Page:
- Stars – products with strong current sales, high growth potential, and low cannibalization risk.
- Cash Cows – products with low growth potential but high-profit margins.
- Question Marks – products with high growth potential but low-profit margins.
- Dogs – products with low growth potential and high cannibalization risk.
Linear expansion is the simplest form of brand extension. The same brand name is used for both the parent and the extension product. For example, when Coca-Cola launched Diet Coke, they didn’t create a new brand name; they just added “Diet” to the existing name of their flagship product, Coca-Cola.
Sub-branding is a strategy used to create a new product line that is closely related to the main brand. It can also be used to extend the existing product lines into new markets. Sub brands are often created because it is too difficult for companies to enter new markets with their existing brand names due to various reasons such as cultural differences.
For instance, when Coca-Cola entered China they had two options: either launch their original drink under another name completely or create something similar but different enough so people would still recognize it as Coca-Cola but at the same time appeal more to Chinese culture and preferences.
Categorical Brand Expansion
Categorical brand expansion is the creation of a new product or service that fits into the existing product category but is a different type of product or service. For example, when Coca-Cola launched Diet Coke in 1982, it extended its original cola product line into another category – low-calorie soft drinks – which had been uniquely targeted towards men previously.
New products should be similar enough to their parent brands to be perceived as part of the same family, but different enough to remain distinct. The degree of difference between two brands in the same category determines how much overlap there is between them and how much consumers will associate one with another. If there’s too much overlap, then consumers may not see any difference between them and may not even know which one they prefer.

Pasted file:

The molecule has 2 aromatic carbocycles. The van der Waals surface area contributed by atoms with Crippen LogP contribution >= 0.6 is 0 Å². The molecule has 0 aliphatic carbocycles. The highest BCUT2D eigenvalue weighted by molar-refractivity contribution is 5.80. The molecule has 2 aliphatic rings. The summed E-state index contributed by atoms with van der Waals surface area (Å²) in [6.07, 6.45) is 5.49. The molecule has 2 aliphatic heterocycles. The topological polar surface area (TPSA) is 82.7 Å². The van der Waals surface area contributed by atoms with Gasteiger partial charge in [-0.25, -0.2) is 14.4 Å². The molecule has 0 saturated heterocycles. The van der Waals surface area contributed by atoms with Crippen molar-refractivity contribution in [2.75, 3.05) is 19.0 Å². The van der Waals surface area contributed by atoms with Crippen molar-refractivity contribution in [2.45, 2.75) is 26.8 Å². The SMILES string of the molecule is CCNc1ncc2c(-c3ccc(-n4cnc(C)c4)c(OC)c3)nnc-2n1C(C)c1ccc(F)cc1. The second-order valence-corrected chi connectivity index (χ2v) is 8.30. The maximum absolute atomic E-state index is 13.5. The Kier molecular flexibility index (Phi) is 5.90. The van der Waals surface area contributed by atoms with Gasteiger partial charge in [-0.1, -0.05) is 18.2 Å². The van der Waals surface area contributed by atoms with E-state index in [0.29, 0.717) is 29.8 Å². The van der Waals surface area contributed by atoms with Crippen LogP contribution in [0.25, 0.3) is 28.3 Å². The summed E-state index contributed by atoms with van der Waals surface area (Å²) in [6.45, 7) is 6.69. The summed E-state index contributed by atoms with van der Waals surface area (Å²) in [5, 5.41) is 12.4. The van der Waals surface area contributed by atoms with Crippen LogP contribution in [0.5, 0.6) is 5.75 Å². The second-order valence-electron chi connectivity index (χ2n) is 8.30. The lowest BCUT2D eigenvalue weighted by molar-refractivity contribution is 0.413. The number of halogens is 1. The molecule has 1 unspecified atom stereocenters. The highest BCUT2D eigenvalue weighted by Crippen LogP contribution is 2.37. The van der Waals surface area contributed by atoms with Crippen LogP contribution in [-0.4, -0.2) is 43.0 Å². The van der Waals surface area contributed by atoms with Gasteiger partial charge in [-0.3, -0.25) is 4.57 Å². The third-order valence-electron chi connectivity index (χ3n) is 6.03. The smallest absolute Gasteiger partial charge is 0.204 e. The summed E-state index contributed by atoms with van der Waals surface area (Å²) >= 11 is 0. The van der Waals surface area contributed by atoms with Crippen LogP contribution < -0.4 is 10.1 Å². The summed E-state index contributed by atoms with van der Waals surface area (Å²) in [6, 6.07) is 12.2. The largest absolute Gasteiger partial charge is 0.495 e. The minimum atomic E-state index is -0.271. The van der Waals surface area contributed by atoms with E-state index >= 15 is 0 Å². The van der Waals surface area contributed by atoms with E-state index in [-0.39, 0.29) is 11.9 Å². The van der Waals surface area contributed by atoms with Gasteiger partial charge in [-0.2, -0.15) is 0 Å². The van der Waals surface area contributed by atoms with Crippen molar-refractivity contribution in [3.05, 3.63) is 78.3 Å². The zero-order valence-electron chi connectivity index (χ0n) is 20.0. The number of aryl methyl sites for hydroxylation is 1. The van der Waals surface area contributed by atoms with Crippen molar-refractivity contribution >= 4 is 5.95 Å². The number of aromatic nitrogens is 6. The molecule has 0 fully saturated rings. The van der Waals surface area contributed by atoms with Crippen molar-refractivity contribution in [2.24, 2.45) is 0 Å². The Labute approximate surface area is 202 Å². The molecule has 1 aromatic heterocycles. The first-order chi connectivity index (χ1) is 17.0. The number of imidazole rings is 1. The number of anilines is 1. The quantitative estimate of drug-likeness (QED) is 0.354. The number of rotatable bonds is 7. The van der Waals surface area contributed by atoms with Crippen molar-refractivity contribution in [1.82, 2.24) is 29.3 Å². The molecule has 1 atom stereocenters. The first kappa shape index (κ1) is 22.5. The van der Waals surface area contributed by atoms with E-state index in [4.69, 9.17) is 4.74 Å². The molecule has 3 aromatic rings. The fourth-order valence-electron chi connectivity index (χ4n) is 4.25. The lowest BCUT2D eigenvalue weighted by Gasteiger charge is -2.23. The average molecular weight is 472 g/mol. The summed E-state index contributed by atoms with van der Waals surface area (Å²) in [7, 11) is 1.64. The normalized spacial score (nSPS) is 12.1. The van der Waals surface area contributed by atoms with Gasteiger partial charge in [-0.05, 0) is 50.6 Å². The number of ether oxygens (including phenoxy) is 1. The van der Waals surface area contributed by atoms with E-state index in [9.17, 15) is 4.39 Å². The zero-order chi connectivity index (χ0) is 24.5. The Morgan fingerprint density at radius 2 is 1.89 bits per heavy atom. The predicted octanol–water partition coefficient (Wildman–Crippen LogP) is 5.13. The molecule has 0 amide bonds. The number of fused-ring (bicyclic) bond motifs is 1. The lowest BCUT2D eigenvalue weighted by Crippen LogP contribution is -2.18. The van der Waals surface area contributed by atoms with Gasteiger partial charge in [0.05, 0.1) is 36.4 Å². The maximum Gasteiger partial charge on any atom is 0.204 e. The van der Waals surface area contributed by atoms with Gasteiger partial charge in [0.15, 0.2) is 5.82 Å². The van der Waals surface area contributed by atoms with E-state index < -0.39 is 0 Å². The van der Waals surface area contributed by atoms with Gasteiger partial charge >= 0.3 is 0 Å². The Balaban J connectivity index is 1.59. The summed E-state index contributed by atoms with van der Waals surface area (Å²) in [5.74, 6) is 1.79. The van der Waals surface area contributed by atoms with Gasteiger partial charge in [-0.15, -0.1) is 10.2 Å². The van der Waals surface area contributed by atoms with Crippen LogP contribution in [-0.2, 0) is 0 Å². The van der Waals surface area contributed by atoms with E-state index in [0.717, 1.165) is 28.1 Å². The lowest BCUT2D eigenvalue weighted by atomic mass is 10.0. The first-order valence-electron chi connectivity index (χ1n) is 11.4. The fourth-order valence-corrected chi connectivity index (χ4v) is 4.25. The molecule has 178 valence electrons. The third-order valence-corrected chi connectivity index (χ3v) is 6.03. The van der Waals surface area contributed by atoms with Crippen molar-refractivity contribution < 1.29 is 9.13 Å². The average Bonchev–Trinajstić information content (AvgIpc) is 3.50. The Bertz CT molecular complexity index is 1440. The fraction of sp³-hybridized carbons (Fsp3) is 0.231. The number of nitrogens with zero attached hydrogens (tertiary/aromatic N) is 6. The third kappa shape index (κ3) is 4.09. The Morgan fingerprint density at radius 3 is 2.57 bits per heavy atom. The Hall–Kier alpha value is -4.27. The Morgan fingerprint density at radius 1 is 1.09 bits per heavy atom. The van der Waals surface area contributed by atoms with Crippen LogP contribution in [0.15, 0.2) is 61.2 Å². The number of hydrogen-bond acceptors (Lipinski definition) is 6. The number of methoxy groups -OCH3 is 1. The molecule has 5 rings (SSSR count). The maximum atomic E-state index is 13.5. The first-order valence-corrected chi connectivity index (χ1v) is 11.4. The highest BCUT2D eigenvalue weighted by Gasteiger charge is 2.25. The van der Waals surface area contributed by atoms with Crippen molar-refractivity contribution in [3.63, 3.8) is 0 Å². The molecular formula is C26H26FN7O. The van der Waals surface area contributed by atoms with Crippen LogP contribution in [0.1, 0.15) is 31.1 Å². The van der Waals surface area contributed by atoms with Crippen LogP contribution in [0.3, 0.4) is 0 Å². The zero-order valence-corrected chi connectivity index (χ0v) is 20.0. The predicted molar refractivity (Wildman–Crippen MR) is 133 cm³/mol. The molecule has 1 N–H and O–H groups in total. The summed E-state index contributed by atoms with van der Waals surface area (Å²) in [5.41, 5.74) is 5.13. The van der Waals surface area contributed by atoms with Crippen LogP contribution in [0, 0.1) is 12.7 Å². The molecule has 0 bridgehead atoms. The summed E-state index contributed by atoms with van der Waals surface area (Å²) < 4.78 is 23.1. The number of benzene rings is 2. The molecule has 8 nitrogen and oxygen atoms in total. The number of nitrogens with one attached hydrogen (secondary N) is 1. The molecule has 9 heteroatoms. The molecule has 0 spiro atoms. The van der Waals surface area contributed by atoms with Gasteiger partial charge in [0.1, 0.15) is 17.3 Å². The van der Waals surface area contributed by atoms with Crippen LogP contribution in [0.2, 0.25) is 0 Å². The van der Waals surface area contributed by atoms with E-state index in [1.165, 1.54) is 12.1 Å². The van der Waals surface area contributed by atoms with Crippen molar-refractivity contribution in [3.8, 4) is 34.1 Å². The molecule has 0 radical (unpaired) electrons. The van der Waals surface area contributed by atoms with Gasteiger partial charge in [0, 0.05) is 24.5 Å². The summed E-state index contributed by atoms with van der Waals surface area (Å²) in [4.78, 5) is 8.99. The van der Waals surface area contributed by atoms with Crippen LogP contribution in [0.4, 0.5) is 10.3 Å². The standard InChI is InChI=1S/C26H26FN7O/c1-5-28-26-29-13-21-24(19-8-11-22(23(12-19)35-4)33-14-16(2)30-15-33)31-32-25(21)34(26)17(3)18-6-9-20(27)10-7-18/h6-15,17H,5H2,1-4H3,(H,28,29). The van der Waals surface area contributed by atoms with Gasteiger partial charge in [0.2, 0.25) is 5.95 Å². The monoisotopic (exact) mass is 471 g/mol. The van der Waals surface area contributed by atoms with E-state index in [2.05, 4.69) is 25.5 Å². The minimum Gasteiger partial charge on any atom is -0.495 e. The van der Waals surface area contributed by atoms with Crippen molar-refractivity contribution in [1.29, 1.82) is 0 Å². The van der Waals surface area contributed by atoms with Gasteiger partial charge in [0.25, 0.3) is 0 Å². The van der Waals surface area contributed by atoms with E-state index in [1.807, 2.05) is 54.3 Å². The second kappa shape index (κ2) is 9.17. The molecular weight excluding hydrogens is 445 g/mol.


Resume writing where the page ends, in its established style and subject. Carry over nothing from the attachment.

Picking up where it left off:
#5. Differences Between Brand Stretch vs Brand Extension
Brand stretch and brand extension are both marketing strategies undertaken by companies to extend their product lines. However, one of the key differences between these two strategies has to do with business objectives.
- Brand stretch aims to increase revenue while maintaining profit margins, while the brand extension aims to generate greater profit margins at the expense of revenue.
- Brand stretching involves introducing a new product into the market that is similar to an existing product in terms of functional benefits, but different in terms of price or branding. Brand extension involves introducing a new product that has little or no relationship with the original brand and its customers.
- Brand stretch uses the same name, logo, or other identifiers as an existing brand. Brand extension refers to any new product line within a company’s overall portfolio of products.
- Brand stretch is often used to help companies enter new markets and increase market share. Brand extension is usually employed when marketers want to capture more value from existing customers by offering them more products that are compatible with their needs.
Despite their differences, these strategies should be considered together when planning a company’s marketing strategy because each system can complement the other.
There are many ways to grow a brand, but the decision of whether to stretch or extend should be made with careful consideration. Essentially, the difference between stretching and extending is that there is a limit to how far you can go before it affects your current audience’s perception of the brand’s identity. When deciding which direction to take, consider what value can be added by stretching or extending your brand versus starting something new.